@codingyuri's blog

@codingyuri's blog

10 Basic Mac Terminal/Linux commands

10 Basic Mac Terminal/Linux commands

(in my experience)

Welcome to my blog, dude! 😆


Today, we're going to take a look at some basic Mac Terminal/Linux commands in my experience.

So, don't roast me friends😅 I'm a n00b at this stuff, so I haven't used shit like cat, grep, pbcopy or pbpaste yet.


Without further ado, let's get fuckin started!!

✨ Contents ✨

  1. pwd

  2. ls

  3. mkdir

  4. cd

  5. touch

  6. rm

  7. cp

  8. mv

  9. man

  10. sudo

1. pwd 🗺📍

You can use the pwd command to find out your current location in the filesystem/name of the folder currently open in your terminal window.

The output of pwd will look something like this:

show `pwd` command

After executing the pwd command, the terminal tells us that we're in the folder called Yuri inside of the folder Users at root.

2. ls 📝

The ls command is used to list all the folders/files under the location specified, or if not specified, under the current location.

Here, we're listing all the directories/files inside ~

list all directories/files inside `~`

Also, we can add options/flags to our ls command, such as:

  • ls -l
  • ls -a

ls -l

-l is the lowercase letter L, and it stands for long. It lists all contents in a long list format.

Here, terminal will output more information about the listed files when we use the -l option.

long list format `ls` command

This is out the scope of this article, but the long format shows information, such as, permissions, file owner, file size, date, etc.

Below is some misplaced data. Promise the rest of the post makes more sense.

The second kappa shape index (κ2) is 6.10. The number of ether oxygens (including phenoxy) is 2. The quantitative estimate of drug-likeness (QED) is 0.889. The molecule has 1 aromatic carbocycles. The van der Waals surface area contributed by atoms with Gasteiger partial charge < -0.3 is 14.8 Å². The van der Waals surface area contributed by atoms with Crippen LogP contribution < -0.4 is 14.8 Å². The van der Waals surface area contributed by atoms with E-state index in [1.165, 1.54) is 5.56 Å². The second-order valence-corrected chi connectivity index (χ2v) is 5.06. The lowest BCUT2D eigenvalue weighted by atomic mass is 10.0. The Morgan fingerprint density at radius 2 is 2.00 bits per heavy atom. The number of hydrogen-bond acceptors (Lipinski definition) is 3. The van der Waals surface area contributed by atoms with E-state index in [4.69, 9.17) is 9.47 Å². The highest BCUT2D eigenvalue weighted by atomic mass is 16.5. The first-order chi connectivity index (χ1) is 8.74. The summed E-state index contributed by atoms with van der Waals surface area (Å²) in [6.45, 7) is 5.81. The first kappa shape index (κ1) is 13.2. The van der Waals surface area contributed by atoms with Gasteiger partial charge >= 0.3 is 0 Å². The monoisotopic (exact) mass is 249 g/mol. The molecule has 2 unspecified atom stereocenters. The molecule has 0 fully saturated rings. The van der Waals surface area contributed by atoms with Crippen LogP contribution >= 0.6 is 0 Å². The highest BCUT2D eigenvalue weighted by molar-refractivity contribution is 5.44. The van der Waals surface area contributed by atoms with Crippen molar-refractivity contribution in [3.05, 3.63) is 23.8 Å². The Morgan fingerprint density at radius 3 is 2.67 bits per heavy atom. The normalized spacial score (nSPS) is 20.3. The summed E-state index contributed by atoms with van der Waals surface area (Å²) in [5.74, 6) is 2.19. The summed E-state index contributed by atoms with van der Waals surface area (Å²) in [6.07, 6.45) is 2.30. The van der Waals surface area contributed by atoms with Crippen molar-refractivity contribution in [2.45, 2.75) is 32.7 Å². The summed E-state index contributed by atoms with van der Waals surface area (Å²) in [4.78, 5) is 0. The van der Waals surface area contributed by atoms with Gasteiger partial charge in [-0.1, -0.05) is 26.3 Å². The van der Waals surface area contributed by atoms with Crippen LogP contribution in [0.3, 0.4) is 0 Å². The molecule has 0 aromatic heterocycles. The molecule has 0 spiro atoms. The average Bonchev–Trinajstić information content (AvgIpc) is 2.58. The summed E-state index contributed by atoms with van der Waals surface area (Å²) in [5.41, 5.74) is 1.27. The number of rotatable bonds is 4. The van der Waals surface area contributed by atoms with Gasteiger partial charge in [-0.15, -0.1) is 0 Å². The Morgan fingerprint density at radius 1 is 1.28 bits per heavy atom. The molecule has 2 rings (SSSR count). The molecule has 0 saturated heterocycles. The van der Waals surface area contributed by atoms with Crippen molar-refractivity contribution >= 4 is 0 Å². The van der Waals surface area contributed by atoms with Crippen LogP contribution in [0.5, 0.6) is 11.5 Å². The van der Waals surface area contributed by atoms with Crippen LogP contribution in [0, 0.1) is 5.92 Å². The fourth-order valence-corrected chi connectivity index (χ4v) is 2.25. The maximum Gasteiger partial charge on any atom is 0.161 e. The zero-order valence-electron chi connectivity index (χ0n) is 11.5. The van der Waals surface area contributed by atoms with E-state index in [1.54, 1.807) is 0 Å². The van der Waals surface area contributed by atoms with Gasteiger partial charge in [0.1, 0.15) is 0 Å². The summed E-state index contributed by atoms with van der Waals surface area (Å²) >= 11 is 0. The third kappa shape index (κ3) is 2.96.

ls -a

The option a stands for 'all'. The ls -a command lists the all of the files inside the current folder/directory, including hidden files.

The photo below shows all of the files inside the ~ folder/directory:

show all files in `~` directory

As you saw on the photo above, there's a full-stop (period) at the beginning of certain files. Filenames with a full-stop at the beginning are hidden files.

You can put options/flags together: ls -la

This will produce the same result as doing each option alone, as we saw above.

However, combining two options/flags together outputs both results:

combine options `-a` and `-l` with `ls` command

On the photo above, terminal output a long list format with additional information for both regular files and hidden files.

3. mkdir 📁

The mkdir command stands for 'make directory'. This creates a new folder on your current location (current directory).

Use the mkdir command with the name of the new file you want to create:

make new directory called `for_twitter`

On the photo above, we made a new directory called for_twitter, then we checked if it was created by using the ls command.

You can also make multiple directories. If you want to add spaces in directory name, write between quotation marks:

make multiple directories

4. cd 📂 ➡️ 📂

The cd command stands for 'change directory'. This allows you to change your current location (current directory) to another directory.

You use the cd command alongside the other file/directory name you want to change to.

Here, we changed from the ~ directory to the for_twitter directory:

`~` cd `for_twitter`

5. touch 📄

The touch command creates a new empty file.